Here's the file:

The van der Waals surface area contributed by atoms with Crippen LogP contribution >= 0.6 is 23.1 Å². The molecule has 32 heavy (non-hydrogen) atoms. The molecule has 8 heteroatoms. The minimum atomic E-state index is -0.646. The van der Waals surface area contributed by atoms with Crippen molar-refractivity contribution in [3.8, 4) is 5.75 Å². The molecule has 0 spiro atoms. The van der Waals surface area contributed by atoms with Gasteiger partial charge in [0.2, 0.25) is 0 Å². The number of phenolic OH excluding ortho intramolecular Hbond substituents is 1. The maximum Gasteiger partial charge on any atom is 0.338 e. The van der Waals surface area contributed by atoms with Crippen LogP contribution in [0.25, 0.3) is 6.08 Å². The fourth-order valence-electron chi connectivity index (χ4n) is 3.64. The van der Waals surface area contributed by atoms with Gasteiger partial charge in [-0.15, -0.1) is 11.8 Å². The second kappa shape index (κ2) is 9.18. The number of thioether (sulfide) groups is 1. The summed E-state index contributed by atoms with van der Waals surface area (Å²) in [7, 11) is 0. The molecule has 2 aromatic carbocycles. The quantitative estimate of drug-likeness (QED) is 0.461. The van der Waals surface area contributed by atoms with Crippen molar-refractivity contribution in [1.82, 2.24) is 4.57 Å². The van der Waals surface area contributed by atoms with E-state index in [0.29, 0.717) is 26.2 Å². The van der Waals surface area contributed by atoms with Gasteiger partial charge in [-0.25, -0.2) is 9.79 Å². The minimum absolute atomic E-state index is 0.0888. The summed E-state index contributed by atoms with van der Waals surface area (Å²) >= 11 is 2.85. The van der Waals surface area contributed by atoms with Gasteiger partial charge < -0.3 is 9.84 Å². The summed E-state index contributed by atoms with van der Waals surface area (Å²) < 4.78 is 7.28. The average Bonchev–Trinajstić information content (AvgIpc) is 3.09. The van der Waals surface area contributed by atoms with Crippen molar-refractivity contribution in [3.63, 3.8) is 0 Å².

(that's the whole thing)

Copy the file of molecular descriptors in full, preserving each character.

The van der Waals surface area contributed by atoms with Crippen LogP contribution >= 0.6 is 23.1 Å². The molecule has 32 heavy (non-hydrogen) atoms. The molecule has 8 heteroatoms. The minimum atomic E-state index is -0.646. The van der Waals surface area contributed by atoms with Crippen molar-refractivity contribution in [3.8, 4) is 5.75 Å². The molecule has 0 spiro atoms. The van der Waals surface area contributed by atoms with Gasteiger partial charge in [0.2, 0.25) is 0 Å². The number of phenolic OH excluding ortho intramolecular Hbond substituents is 1. The maximum Gasteiger partial charge on any atom is 0.338 e. The van der Waals surface area contributed by atoms with Crippen LogP contribution in [0.25, 0.3) is 6.08 Å². The fourth-order valence-electron chi connectivity index (χ4n) is 3.64. The van der Waals surface area contributed by atoms with Gasteiger partial charge in [-0.15, -0.1) is 11.8 Å². The second kappa shape index (κ2) is 9.18. The number of thioether (sulfide) groups is 1. The summed E-state index contributed by atoms with van der Waals surface area (Å²) in [7, 11) is 0. The molecule has 2 aromatic carbocycles. The quantitative estimate of drug-likeness (QED) is 0.461. The van der Waals surface area contributed by atoms with Crippen molar-refractivity contribution in [1.82, 2.24) is 4.57 Å². The van der Waals surface area contributed by atoms with E-state index in [0.29, 0.717) is 26.2 Å². The van der Waals surface area contributed by atoms with Gasteiger partial charge in [-0.25, -0.2) is 9.79 Å². The minimum absolute atomic E-state index is 0.0888. The summed E-state index contributed by atoms with van der Waals surface area (Å²) >= 11 is 2.85. The van der Waals surface area contributed by atoms with Gasteiger partial charge < -0.3 is 9.84 Å². The summed E-state index contributed by atoms with van der Waals surface area (Å²) < 4.78 is 7.28. The average Bonchev–Trinajstić information content (AvgIpc) is 3.09. The van der Waals surface area contributed by atoms with Crippen molar-refractivity contribution in [3.63, 3.8) is 0 Å².